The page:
This morning we drive along the scenic Togo Lagoon from Lome to the colonial town of Aneho, capital of the former German Togoland. After entering Benin, we drive to Ouidah, an important historical center and the cradle of the Voodoo religion. Ouidah offers a calm and relaxed atmosphere with its colonial buildings and it tropical atmosphere. Our Ouidah tour will include the Temple of Pythons and the Sacred forest, both important Voodoo Shrines as well as the Portuguese Fort now housing the History Museum. The exhibit focuses on the slave trade and Benin consequent cultural links with the Caribbean and the Americas

From the city center, we retrace part of the infamous slave route, passing a former slave market and numerous shrines and memorials erected by the African Diaspora of the New World. We travel all the way to the ocean and the Door of No Return.

After lunch we drive to Cotonou, the commercial capital of Benin.

Overnight in Cotonou.
Meal plan: breakfast,dinner

Day 18 Cotonou - Porto-Novo - Cotonou
Today we travel the short distance to Porto Novo, the capital of Benin and its second largest city of approximately 250,000 people -- a nice change of pace from the bustling Cotonou. Porto Novo, named by the Portuguese in the 1500s, is still today showing significant Portuguese influence. For its size, Porto Novo has quite of bit of culture and tourist attractions.

In addition to a panoramic tour of the city, we will visit the Museé Ethnographique de Porto Novo, an interesting museum that takes an intensive look into the past of Porto Novo's kings, displaying a good selection of fetishes, old Yourba king masks, costumes, and some musical instruments.

We also visit Palais Royal du Roi Toffa. This former residence of King Toffa is now officially called Musee Honmé. This well-maintained, rather simple, palace is a nice look into how African royalty really lived. 1883 was the year King Toffa signed the treaty with French, agreeing to hand over land. The kingdom of Porto Novo was one of the longest lasting in Africa, lasting up until 1976.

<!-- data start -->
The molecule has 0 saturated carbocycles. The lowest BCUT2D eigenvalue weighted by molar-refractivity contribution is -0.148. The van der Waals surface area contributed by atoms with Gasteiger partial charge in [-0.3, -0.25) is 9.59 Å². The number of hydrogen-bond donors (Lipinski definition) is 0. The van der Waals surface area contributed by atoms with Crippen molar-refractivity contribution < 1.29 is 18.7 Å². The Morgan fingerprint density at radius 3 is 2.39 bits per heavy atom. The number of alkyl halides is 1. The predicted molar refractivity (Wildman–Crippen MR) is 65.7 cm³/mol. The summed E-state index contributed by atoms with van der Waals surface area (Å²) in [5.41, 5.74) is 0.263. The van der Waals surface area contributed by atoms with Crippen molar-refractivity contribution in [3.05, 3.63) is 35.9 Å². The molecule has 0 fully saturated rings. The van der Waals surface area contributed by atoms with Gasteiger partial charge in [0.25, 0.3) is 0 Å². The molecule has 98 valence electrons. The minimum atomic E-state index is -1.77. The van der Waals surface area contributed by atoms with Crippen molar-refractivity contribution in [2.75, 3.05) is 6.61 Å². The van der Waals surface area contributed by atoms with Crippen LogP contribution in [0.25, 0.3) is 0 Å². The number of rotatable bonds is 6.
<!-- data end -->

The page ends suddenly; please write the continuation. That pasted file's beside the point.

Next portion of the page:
We also see the unique and perhaps most colourful building in West Africa -- the 19th century Brazilian style church now converted into a mosque.

Depending on our timing today, your Tour Leader may suggest an informal drive along the coast, seeing the attractive coastal landscape and small villages that dot the shoreline.

Return to Cotonou.

Overnight in Cotonou.
Meal plan: breakfast,dinner

Day 19 Cotonou - Ganvie - Cotonou
One of the highlights of any trip to West Africa is Ganvie, the African Venice. In ancient times people took refuge on Lake Nokoue from the attacks of the feared Dahomey warriors who were forbidden by a deep belief to fight on water. The Ganvie people over time developed this unique lake culture and way of life which have made them famous.

Our boat cruise takes us along tranquil waterways and fish farms to the lake community of Ganvie. We discover these curious built-on-stilts dwellings, small floating markets and different aspects of the local daily life.

Returning to "terra firma", we pay a visit to the Abomey-Calavi fetish market, the most authentic in the region and (hopefully) meet one of the officiating fetish priests before returning to Cotonou.

Ovenright in Cotonou.
Meal plan: breakfast,dinner

Day 20 Departure
Departure from Cotonou.

* LAND ONLY PASSENGERS PLEASE NOTE: This tour ends in COTONOU. Though it may be tempting to book flights out of another West African gateway, we regret that we are unable to book one-way connecting flights from Cotonou to Accra, Dakar, Abidjan, etc.

Meal plan: breakfast